While the Sony manages to cram an optical drive into its TZ-series subnotebook, it does so at the expense of a larger case. And although the VAIO does weigh a couple of ounces below the MacBook Air, it sacrifices nearly 2" of screen real estate to get there. Not to mention that for sheer speed, the VAIO's 1.06GHz processor pales in comparison to the MacBook's 1.6GHz CPU.
Feature-wise, both notebooks come with an integrated camera and Bluetooth, although the MacBook Air features the newer Bluetooth 2.1 + EDR spec, which consumes less power and makes it easier to pair your gadgets. Bluetooth 2.0 + EDR, which is what you'll find inside the VAIO, sucks up a little more juice from your battery and requires you to enter PIN numbers when trying to get your gadgets to play nice. Security freaks, however, will like that Sony integrates a biometric fingerprint sensor onto its laptop, an option not available on the MacBook Air.
When it comes to connectivity, we also give kudos to Sony for having integrated WWAN, so if there's no open network around, you can still check e-mail and update that Facebook profile via Sprint's Mobile Broadband service. (Of note, this requires a monthly subscription, not to mention it wipes your battery out in no time flat).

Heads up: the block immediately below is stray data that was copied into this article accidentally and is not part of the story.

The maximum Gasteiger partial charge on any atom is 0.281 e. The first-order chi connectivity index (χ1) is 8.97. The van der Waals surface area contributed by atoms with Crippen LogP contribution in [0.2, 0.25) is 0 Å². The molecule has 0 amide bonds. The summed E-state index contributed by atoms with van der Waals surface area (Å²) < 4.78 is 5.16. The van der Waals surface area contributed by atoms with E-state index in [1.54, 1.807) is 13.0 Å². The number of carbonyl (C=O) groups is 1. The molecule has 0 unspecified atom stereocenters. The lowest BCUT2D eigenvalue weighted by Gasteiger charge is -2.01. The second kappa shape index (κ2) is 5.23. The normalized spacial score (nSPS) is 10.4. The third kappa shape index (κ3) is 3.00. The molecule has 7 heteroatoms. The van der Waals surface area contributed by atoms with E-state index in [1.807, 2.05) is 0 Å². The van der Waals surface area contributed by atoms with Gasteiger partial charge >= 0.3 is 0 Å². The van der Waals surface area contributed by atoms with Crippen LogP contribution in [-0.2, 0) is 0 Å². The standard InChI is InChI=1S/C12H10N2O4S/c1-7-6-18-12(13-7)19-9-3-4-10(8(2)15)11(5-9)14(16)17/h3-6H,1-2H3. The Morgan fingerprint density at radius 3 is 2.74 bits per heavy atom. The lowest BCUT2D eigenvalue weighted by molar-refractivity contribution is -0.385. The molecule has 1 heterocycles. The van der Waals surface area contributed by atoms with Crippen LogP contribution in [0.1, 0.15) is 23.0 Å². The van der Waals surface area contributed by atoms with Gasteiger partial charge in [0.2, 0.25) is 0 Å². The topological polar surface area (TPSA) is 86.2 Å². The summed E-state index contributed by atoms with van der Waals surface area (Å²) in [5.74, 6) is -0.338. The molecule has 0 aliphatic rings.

However, Apple's knockout punch comes via its operating system. Sony's notebook, naturally, runs Microsoft Windows Vista Business, while the MacBook Air has OS X Leopard at its core, with the ability to run Windows via Bootcamp.
No doubt about it, the MacBook Air leaves the Sony VAIO TZ choking in the dust, with a bigger screen, a better processor, a thinner profile, and most importantly, a lower price tag.
Louis Ramirez, with additional reporting by Jeffrey Contray